Trichosporon asahii is a rare opportunistic fungal pathogen that causes fatal systemic infection in immunocompromised patients. Neutropenia developing due to malignancies is an important risk factor for fungal infection. Invasive infections due to T. asahii can be divided into disseminated and localized forms. The disseminated form is more common and usually occurs in neutropenic patients. The patient typically has an acute febrile illness that progresses rapidly to multiorgan failure. Here, we are presenting a case of fungal sepsis by invasive T. asahii in a 1-year-old child with Wilms Tumor. To the best of our knowledge, this is the first time that fungal sepsis due to T. asahii has been reported in a Wilms tumor patient. The incidence of rare invasive fungal infections is increasing in immunocompromised patients in whom management becomes difficult due to their heterogenous antifungal susceptibility pattern and intrinsic resistance to the standard antifungal agents that are routinely given. The patient was admitted with high spiking fever, and his laboratory investigations suggested neutropenia. T. asahii was isolated from the blood culture, for which he was started on inj. voriconozole. After 14 days of treatment, the fungus was cleared out from the patient's blood.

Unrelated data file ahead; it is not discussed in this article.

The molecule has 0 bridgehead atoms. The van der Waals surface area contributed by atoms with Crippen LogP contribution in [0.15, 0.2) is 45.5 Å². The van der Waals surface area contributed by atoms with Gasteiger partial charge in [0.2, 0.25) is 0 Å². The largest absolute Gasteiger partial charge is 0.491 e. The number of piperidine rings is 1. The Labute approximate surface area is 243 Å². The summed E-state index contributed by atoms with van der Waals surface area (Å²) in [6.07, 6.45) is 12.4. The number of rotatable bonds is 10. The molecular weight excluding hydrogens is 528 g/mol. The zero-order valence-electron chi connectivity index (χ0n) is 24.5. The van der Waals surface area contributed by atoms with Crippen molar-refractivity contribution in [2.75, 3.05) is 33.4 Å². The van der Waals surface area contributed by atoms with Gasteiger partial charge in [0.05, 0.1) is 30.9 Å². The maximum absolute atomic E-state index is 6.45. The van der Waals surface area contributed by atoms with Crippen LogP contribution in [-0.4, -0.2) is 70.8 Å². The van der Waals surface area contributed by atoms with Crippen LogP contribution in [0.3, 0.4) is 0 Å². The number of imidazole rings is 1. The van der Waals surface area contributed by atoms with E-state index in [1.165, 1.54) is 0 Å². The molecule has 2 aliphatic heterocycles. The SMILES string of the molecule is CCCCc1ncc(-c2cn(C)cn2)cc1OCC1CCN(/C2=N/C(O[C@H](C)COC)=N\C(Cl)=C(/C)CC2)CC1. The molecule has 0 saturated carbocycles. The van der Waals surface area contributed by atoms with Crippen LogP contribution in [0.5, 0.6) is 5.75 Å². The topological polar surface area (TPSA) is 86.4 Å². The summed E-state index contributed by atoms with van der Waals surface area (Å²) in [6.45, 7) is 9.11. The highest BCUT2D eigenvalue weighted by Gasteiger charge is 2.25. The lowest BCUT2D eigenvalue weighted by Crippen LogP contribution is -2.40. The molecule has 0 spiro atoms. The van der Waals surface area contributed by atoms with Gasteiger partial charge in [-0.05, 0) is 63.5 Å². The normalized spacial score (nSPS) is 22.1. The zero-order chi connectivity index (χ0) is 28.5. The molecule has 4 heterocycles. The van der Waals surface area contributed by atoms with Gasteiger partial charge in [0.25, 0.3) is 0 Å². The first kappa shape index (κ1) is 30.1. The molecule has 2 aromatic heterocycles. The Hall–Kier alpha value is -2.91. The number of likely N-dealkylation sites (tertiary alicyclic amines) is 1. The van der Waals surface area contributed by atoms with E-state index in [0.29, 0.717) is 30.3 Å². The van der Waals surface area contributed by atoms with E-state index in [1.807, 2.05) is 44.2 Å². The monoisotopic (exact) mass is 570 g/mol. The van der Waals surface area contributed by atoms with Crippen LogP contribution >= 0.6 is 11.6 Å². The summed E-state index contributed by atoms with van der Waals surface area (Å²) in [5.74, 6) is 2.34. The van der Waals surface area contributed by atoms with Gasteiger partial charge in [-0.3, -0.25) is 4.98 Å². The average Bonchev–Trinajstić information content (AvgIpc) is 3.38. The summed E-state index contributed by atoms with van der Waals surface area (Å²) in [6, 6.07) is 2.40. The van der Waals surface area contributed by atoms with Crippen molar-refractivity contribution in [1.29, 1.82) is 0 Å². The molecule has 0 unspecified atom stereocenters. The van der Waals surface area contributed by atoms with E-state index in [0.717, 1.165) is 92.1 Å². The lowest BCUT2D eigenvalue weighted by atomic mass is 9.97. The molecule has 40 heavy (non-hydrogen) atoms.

D. S. Raju, Sugunan, A., Dr. Pavithran K., Arun Philip, and Remya Reghu, “Chemoport-related Fungemia Caused by Trichosporon asahii.”, J Pediatr Hematol Oncol, 2019.